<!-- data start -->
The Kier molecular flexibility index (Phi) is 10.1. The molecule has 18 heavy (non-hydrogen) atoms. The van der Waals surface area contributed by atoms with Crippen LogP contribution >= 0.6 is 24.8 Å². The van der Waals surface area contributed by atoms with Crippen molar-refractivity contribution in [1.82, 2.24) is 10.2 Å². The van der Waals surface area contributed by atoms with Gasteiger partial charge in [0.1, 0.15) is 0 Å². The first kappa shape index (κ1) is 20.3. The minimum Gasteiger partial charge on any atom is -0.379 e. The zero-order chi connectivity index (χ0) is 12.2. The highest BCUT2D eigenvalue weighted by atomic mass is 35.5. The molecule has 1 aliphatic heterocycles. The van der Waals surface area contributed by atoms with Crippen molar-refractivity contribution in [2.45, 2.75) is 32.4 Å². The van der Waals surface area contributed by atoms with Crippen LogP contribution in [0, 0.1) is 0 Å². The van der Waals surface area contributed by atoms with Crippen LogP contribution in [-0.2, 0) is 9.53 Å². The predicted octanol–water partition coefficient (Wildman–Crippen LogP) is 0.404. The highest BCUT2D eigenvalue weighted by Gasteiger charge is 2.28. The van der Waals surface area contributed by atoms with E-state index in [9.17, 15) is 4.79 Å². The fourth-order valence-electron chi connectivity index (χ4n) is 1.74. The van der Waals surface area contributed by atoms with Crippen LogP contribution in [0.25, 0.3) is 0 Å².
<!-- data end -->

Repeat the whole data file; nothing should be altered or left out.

The Kier molecular flexibility index (Phi) is 10.1. The molecule has 18 heavy (non-hydrogen) atoms. The van der Waals surface area contributed by atoms with Crippen LogP contribution >= 0.6 is 24.8 Å². The van der Waals surface area contributed by atoms with Crippen molar-refractivity contribution in [1.82, 2.24) is 10.2 Å². The van der Waals surface area contributed by atoms with Gasteiger partial charge in [0.1, 0.15) is 0 Å². The first kappa shape index (κ1) is 20.3. The minimum Gasteiger partial charge on any atom is -0.379 e. The zero-order chi connectivity index (χ0) is 12.2. The highest BCUT2D eigenvalue weighted by atomic mass is 35.5. The molecule has 1 aliphatic heterocycles. The van der Waals surface area contributed by atoms with Crippen molar-refractivity contribution in [2.45, 2.75) is 32.4 Å². The van der Waals surface area contributed by atoms with Crippen LogP contribution in [0, 0.1) is 0 Å². The van der Waals surface area contributed by atoms with Crippen LogP contribution in [-0.2, 0) is 9.53 Å². The predicted octanol–water partition coefficient (Wildman–Crippen LogP) is 0.404. The highest BCUT2D eigenvalue weighted by Gasteiger charge is 2.28. The van der Waals surface area contributed by atoms with E-state index in [9.17, 15) is 4.79 Å². The fourth-order valence-electron chi connectivity index (χ4n) is 1.74. The van der Waals surface area contributed by atoms with Crippen LogP contribution in [0.25, 0.3) is 0 Å².